‘Unorthodox’ Kicks Hasidism While it’s Down

Weird timing with the Coronavirus

The popular Netflix show Unorthodox depicts an ultra-Orthodox Jewish community in South Williamsburg, Brooklyn, as antiquated, superstitious, sexist, ignorant, and cruel. All that may be true. But it’s also true that Unorthodox appeared at the moment just as the Coronavirus epidemic enveloped New York City. Hasidic Jews have taken a huge hit. It’s ironic that a Passover-coinciding plague has accompanied the community’s highest-profile media exposure in years, if not ever. The makers of Unorthodox intended the show to be a call for liberation from the strictures of Hasidic life. But unwittingly, it manages to kick people when they’re down.

Unorthodox tells the story of Esther (Esty) Shapiro, a 19-year-old woman who escapes Williamsburg one Shabbat eve and flies to Berlin. Her birth mother, also a refugee from Hasidic life, lives there. The Israeli actress Shira Haas, in an extraordinary star-making performance, plays Esty with great depth and sensitivity, making her one of the most relatable and sympathetic feminist heroes in years. Esty is also pregnant. So her estranged husband, Yanky, travels to Berlin accompanied by his ethically-questionable cousin Moishe to attempt to bring Esty back to Brooklyn.

Loosely basing their show on a memoir by the writer Deborah Feldman, Unorthodox’s showrunners saddle Esty with a ludicrous plot line wherein she attempts to find redemption by auditioning for an elite Berlin music conservatory despite only having been in the city for four days. She falls in with a cute multicultural and polysexual group of music students, a direct contrast with the wig-wearing, Torah-reading Cro-Magnons who imprisoned her back home. The plot has an absurd timeline and features ludicrous machinations, but the central tension between the two cultures, and Haas’ amazing performance, keeps the show afloat.

Amit Rahav as Yanky in Unorthodox.

The Israeli actor Amit Rahav, who plays Yanky as a naive mama’s boy, is just as good. He and Haas have some of the best chemistry, or anti-chemistry, that I can recall seeing on TV. Their scenes together carry an emotional intensity that relationship dramas rarely approach. For that reason, and several others, the flashback scenes to Hasidic life in Williamsburg are way more interesting and relevant than the club dancing and piano-tinkling in Berlin.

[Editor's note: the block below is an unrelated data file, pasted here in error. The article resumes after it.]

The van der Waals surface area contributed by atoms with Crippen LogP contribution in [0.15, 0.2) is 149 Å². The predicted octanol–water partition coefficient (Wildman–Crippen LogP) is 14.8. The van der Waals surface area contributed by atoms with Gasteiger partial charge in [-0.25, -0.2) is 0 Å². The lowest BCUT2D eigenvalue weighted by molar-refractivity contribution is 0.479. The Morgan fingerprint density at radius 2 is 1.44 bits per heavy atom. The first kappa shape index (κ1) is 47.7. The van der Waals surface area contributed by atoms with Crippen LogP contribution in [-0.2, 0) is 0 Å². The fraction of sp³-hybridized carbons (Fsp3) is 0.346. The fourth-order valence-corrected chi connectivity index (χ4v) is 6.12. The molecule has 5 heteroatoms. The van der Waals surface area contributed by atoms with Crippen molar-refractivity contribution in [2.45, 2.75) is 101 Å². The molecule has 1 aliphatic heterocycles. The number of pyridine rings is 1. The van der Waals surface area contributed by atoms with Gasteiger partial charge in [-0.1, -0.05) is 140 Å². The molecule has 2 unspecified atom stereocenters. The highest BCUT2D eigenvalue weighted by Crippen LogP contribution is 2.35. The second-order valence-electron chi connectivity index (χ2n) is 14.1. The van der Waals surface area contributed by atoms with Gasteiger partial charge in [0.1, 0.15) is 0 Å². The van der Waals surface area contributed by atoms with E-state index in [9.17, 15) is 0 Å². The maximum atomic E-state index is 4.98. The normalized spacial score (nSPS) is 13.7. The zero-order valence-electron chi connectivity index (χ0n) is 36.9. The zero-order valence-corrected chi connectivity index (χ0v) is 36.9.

Unorthodox depicts ultra-Orthodox rituals with anthropological zeal, and finds them both fascinating and grotesque. The men daven endlessly, the yentas reproduce and gossip. Their seders seem even more boring than reform seders. An extended wedding sequence, where Esty as the bride walks around with her head covered like The Elephant Man, is a quiet masterclass in tension-building, and it has an almost documentary feel. There’s no doubt: this community is weird. 

It’s also suffering tremendously right now. COVID-19 has sickened thousands of Hasids in New York City, and has killed more than 700, including several prominent religious leaders. That’s more deaths than in the entire state of Texas. So many Hasids have had Coronavirus that the community has become a major source of plasma donation for other New Yorkers who are suffering.

Unorthodox makes the point over and over again: The Ultra-Orthodox see it as their mission to repopulate the Jewish world after the Holocaust killed six million, and Holocaust survivors still live among the community. To achieve their goals, they use suspect methods, and they treat women barbarically in the process. Malala would be shocked at the lack of education the Hasid girls receive. Unorthodox advocates for these girls strongly.

Now tragedy has struck these Jews again. There will be more repopulating to do once this nightmare is over. Unorthodox may bring about some reforms and raise awareness. Unfortunately, a community that lives every day with the shadow of past death now has to live with the realities of the present. But Jews are tough, no matter how they observe. Reform Jews like me choose not practice the way the ultra-Orthodox do. We can’t even really respect their choices, which fly in the face of our mostly-secular beliefs and values. But we all still come from the same source. May their memories be a blessing.

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Neal Pollack

Book and Film Globe Editor in Chief Neal Pollack is the author of 12 semi-bestselling books of fiction and nonfiction, including the memoirs Alternadad and Stretch, the novels Repeat and Downward-Facing Death, and the cult classic The Neal Pollack Anthology of American Literature. A Rotten Tomatoes certified reviewer for both film and television, Neal has written articles and humor for every English-language publication except The New Yorker. Neal lives in Austin, Texas, and is a three-time Jeopardy! champion.

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